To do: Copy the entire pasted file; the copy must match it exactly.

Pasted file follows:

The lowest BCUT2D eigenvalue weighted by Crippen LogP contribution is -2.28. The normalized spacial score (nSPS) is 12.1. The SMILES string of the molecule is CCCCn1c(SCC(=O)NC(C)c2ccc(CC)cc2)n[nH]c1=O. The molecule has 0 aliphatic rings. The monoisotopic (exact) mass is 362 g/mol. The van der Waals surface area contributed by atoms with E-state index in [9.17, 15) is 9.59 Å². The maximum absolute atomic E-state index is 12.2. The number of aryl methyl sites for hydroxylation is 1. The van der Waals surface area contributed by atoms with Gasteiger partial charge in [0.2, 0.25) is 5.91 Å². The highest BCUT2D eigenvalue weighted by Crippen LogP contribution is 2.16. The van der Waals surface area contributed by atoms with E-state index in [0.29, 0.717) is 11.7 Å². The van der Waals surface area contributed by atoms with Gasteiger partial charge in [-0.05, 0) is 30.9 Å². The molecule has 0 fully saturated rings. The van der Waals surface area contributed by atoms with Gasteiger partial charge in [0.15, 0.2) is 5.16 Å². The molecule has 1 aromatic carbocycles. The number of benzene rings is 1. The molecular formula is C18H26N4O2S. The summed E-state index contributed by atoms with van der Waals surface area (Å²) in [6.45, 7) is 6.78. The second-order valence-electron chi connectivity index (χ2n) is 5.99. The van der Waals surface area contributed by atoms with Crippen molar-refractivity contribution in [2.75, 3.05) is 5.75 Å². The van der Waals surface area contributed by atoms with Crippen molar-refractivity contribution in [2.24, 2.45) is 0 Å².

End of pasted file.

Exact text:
The lowest BCUT2D eigenvalue weighted by Crippen LogP contribution is -2.28. The normalized spacial score (nSPS) is 12.1. The SMILES string of the molecule is CCCCn1c(SCC(=O)NC(C)c2ccc(CC)cc2)n[nH]c1=O. The molecule has 0 aliphatic rings. The monoisotopic (exact) mass is 362 g/mol. The van der Waals surface area contributed by atoms with E-state index in [9.17, 15) is 9.59 Å². The maximum absolute atomic E-state index is 12.2. The number of aryl methyl sites for hydroxylation is 1. The van der Waals surface area contributed by atoms with Gasteiger partial charge in [0.2, 0.25) is 5.91 Å². The highest BCUT2D eigenvalue weighted by Crippen LogP contribution is 2.16. The van der Waals surface area contributed by atoms with E-state index in [0.29, 0.717) is 11.7 Å². The van der Waals surface area contributed by atoms with Gasteiger partial charge in [-0.05, 0) is 30.9 Å². The molecule has 0 fully saturated rings. The van der Waals surface area contributed by atoms with Gasteiger partial charge in [0.15, 0.2) is 5.16 Å². The molecule has 1 aromatic carbocycles. The number of benzene rings is 1. The molecular formula is C18H26N4O2S. The summed E-state index contributed by atoms with van der Waals surface area (Å²) in [6.45, 7) is 6.78. The second-order valence-electron chi connectivity index (χ2n) is 5.99. The van der Waals surface area contributed by atoms with Crippen molar-refractivity contribution in [2.75, 3.05) is 5.75 Å². The van der Waals surface area contributed by atoms with Crippen molar-refractivity contribution in [2.24, 2.45) is 0 Å².